Wednesday, 26 May 2010

Adjusting end shake on a centre wheel

A post on the watchuseek forum reminded me of my J W Benson pocket watch. This watch dates back to 1892. It has a sterling silver case & an english lever escapement. It also has Geneva stopwork, an alternative to the fusee. Unfortunately, the finger piece is missing. I shall have to make it at a later date. What I love best about this watch is the loud, laid back pace at which it beats (14,400 bph). I have been fixing it's problems for two years now (as my knowledge & skills improve). The centre wheel was stripped off it's pinion when I got it. I tried re-staking it but it did not work for too long. Finally I found a replacement wheel from a junk movement. This replacement wheel was a fit but it was not as free as one would like it. There wasn't enough end shake. Finally, I was in a position to fix it. Since I was a little bored with turning all those dial markers, I decided to do this little project. Here, you can see how the end shake was adjusted on the turns. I had to turn a special turning arbour for this job. The wheel is friction fit on the arbour and this assembly is turned by a split ferrule. Admittedly, the ferrule does not fit the arbour well. But I did not find it worthwhile to make adjustments for such a small job. Also, the ferrule is one I made a long time ago. When I compare it to the one below (in the post about the winding shaft) I realise that my skills have improved marginally :-) What I will do in future is use 3mm stock to make turning arbours. I have made a split ferrule that fits 3mm stock perfectly & that way I will also be adding to my arbour inventory. Aditya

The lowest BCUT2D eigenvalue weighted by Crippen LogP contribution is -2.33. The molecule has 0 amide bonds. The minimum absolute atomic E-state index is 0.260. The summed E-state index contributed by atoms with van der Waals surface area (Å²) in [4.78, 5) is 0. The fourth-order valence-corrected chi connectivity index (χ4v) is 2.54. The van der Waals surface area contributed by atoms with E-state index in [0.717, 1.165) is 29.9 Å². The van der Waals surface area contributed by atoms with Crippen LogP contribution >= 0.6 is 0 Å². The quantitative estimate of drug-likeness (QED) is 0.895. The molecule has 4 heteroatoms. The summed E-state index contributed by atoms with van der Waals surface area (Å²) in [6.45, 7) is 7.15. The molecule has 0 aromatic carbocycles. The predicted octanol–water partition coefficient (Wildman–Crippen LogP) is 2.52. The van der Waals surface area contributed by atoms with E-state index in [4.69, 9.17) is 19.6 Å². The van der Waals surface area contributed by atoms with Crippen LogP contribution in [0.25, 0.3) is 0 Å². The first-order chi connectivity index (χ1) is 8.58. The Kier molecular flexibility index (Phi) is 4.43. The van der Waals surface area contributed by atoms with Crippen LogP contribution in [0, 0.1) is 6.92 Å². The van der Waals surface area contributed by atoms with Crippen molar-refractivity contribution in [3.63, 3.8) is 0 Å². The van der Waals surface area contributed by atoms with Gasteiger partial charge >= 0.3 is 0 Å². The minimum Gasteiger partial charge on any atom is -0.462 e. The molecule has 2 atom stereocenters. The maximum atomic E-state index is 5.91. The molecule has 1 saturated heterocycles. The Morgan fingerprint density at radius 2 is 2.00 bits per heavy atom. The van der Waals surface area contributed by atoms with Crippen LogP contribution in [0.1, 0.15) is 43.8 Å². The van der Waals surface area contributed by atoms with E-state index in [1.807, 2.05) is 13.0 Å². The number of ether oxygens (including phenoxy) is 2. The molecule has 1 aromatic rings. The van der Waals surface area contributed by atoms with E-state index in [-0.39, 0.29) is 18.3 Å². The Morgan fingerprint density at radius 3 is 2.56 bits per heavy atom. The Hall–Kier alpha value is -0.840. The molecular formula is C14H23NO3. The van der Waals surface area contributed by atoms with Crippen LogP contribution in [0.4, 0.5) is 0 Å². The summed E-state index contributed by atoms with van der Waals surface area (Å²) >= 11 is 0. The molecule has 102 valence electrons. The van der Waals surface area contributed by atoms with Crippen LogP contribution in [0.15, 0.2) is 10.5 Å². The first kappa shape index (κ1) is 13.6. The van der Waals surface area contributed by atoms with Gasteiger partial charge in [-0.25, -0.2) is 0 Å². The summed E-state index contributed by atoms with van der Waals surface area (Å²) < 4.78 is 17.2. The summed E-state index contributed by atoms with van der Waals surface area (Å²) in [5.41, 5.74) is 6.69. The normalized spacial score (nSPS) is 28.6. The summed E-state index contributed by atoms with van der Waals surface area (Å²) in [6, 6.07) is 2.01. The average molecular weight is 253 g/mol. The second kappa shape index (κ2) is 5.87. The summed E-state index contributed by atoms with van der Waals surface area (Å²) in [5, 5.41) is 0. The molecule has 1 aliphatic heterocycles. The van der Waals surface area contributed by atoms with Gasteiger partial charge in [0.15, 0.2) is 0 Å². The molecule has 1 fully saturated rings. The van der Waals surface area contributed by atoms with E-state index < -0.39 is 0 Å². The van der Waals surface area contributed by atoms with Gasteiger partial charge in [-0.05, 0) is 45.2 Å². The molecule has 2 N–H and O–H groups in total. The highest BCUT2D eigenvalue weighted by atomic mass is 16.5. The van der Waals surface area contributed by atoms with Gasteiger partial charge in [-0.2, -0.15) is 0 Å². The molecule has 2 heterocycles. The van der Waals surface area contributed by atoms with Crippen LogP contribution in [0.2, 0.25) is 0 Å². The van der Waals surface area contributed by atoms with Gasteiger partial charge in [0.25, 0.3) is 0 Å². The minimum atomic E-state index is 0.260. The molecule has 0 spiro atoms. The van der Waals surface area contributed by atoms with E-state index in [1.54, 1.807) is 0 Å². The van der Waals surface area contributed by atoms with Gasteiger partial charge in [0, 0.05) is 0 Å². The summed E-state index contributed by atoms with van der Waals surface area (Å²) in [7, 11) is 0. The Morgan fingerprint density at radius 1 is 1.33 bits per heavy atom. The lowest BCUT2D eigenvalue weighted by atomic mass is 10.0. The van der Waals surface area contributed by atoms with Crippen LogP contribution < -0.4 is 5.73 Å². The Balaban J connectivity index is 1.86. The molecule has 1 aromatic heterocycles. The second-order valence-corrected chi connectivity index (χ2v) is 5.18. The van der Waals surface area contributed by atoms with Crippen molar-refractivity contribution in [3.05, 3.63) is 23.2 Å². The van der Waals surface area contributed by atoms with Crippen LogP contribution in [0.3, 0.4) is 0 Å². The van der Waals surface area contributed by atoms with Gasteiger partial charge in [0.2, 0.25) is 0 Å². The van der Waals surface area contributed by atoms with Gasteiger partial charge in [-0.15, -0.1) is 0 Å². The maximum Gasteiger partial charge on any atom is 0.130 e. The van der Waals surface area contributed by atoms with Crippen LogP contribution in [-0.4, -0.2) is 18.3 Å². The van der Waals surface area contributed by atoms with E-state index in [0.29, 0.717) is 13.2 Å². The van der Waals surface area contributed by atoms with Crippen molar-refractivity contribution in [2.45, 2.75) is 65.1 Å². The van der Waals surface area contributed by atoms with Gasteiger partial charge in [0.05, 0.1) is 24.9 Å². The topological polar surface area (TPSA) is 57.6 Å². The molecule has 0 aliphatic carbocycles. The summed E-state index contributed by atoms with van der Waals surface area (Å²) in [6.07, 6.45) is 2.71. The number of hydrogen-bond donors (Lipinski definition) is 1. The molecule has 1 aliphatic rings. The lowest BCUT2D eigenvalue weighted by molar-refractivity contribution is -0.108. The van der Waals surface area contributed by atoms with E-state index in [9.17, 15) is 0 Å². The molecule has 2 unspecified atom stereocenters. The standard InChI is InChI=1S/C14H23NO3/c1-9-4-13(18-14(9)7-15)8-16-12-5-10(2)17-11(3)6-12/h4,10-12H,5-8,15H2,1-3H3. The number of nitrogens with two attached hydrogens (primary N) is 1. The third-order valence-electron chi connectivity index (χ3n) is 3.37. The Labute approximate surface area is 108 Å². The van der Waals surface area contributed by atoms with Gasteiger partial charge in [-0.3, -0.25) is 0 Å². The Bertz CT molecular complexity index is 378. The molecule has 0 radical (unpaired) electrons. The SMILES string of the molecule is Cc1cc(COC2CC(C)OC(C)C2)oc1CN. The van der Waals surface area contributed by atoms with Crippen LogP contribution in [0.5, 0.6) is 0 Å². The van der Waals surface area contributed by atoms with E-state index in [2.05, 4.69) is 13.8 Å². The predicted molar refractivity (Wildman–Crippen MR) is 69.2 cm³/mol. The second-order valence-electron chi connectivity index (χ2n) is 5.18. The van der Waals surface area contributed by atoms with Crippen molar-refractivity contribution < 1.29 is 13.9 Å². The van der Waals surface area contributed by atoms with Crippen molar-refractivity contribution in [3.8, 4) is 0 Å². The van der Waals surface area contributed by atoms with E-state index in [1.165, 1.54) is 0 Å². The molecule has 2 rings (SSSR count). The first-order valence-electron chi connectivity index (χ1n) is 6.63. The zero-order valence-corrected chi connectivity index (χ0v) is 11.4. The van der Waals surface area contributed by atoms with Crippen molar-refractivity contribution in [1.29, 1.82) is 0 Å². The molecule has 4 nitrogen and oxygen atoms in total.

Saturday, 15 May 2010

Dial marker blank

So the question was, what do I do with the broken winding shaft? The silver steel is not very expensive. It's just that I have to get it from the UK, since I have been unable to find steel suitable for watch work here in India. I hate wasting even a millimetre.I decided to make an experimental dial marker out of the broken piece. Last week I made 8 marker blanks with a 1.5 mm head (No.1-01 has 1.5mm dial markers). Here they are. They are swimming in oil because I wont need them till the dial and dial plates are ready. Untreated silver steel tends to rust in Pune climate.
Today I decided to try a 1.3mm head. Since I turn between centres (on the turns), the first thing to do was to form a new cone on the end of the broken piece. The three pictures below show how this is done.

Once you have cones on both ends of the job, you can turn between two female centres. Below you can see that the shaft of the dial marker has been turned.
After this I prefer to start the parting cut & only then reduce the head to the correct size. The under side of the head needs special attention. I make it slightly concave to ensure that the marker sits on the dial true & flat.
After everything is done the dial marker blank is cut off with a saw.